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Int J Radiat Oncol Biol Phys. 1994 Mar 1;28(4):797-802.

A multi-institutional experience with stereotactic radiosurgery for solitary brain metastasis.

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1
University of Pittsburgh School of Medicine, PA.

Abstract

PURPOSE:

A multi-institutional experience in radiosurgery for solitary brain metastases was combined to identify factors associated with safety, efficacy, tumor control, and survival.

MATERIALS AND METHODS:

A review of 116 patients with solitary brain metastases who underwent gamma knife stereotactic radiosurgery at five institutions was performed. The median follow-up was 7 months following radiosurgery and 12 months following diagnosis. Minimum tumor doses varied from 8-30 Gy (mean, 17.5 Gy). Forty-five patients failed prior radiotherapy and 71 had no prior brain irradiation. Fifty-one patients had radiosurgery alone and 65 underwent combined radiosurgery with fractionated large-field radiotherapy (mean dose, 33.8 Gy).

RESULTS:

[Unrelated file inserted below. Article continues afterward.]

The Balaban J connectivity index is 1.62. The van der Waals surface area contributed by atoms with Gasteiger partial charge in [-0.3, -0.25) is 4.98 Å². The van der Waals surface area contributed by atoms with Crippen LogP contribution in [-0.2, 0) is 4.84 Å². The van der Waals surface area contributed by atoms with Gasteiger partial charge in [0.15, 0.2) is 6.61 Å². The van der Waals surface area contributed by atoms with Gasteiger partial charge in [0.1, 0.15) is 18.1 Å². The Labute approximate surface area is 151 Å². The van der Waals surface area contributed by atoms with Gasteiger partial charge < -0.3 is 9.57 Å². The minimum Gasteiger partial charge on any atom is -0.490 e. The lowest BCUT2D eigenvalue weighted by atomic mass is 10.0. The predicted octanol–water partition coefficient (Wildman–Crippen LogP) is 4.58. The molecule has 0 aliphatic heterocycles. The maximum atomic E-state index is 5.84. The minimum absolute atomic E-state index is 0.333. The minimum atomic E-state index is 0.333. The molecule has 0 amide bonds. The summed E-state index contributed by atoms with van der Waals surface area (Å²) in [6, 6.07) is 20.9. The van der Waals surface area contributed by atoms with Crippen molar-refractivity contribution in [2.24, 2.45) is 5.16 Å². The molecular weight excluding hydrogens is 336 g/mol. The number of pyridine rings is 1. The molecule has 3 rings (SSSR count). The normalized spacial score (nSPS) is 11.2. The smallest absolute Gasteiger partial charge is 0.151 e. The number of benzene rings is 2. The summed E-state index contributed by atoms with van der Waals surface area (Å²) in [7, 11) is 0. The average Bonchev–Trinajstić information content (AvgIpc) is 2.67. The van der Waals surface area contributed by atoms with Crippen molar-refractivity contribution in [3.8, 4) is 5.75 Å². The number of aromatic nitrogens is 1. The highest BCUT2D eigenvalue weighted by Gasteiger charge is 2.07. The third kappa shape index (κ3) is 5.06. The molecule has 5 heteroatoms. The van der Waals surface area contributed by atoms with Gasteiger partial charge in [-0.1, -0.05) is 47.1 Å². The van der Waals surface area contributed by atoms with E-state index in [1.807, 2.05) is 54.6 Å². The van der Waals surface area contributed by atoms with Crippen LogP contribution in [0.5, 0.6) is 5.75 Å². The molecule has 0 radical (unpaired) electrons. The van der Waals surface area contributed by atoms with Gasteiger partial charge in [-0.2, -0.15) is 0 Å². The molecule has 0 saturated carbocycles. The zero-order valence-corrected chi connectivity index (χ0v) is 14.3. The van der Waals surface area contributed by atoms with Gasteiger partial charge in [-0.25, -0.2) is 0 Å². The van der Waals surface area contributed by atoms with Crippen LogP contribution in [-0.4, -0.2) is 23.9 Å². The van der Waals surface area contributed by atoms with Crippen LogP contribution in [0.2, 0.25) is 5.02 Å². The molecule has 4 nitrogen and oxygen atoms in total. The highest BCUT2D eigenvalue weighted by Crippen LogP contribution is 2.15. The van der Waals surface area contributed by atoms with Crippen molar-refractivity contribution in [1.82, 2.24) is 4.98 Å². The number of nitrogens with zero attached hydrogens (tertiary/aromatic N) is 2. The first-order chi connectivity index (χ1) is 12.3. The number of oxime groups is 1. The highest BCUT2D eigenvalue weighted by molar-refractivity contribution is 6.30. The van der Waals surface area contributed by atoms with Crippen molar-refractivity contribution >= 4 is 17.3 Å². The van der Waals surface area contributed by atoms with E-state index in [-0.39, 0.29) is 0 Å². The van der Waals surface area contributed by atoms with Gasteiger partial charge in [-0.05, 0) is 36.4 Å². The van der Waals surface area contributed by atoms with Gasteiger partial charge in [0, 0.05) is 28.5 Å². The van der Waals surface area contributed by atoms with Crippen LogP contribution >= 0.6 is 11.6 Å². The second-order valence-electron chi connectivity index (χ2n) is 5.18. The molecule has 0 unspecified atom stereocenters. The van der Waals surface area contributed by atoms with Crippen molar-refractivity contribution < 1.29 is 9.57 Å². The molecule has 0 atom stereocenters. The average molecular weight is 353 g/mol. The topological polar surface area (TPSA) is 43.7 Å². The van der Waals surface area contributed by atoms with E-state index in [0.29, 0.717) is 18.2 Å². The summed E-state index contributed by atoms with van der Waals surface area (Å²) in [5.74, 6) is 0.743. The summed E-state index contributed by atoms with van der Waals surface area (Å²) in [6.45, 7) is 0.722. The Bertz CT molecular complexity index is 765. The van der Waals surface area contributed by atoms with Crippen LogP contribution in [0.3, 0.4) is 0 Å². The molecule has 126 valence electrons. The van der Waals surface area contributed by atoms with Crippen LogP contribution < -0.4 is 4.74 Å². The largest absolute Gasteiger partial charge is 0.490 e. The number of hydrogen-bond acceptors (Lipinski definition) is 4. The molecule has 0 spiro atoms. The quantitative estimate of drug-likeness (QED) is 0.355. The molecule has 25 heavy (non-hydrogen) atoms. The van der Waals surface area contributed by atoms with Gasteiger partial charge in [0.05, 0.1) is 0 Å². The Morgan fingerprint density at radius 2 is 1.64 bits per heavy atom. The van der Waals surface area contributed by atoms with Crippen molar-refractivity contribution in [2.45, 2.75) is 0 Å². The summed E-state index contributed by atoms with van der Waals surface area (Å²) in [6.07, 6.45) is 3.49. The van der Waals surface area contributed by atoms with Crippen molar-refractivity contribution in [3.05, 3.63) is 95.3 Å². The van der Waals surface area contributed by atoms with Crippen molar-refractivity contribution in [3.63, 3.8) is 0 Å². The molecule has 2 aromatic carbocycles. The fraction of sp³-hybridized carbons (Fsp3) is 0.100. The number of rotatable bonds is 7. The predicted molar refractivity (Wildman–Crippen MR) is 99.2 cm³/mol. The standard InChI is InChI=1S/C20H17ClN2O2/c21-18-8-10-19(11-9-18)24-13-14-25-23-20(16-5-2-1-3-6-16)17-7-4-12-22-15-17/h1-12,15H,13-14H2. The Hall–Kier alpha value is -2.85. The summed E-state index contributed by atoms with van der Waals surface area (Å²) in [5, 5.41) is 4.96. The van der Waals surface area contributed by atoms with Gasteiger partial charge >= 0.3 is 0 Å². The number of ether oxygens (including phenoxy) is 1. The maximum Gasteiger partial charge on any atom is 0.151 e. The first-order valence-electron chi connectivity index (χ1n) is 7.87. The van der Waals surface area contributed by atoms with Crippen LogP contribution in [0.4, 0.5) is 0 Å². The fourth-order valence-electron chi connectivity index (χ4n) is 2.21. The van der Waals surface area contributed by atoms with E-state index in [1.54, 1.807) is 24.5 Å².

Median survival was 11 months after radiosurgery and 20 months after diagnosis. Follow-up documented local tumor control in 99 patients (85%), tumor recurrence in 17 (15%), and documented radiation necrosis in one (1%). The 2-year actuarial tumor control rate was 67 +/- 8%. Tumor histology affected survival (better for breast cancer, p = .004) and local control (better for melanoma and renal cell, p = .0003) in multivariate analyses. Combined fractionated radiotherapy and radiosurgery improved local control (p = 0.111), but not survival in multivariate testing.

CONCLUSION:

Radiosurgery is effective in controlling solitary brain metastases with low morbidity. Further study is needed to better define optimum treatment parameters for radiosurgery.

PMID:
8138431
DOI:
10.1016/0360-3016(94)90098-1
[Indexed for MEDLINE]

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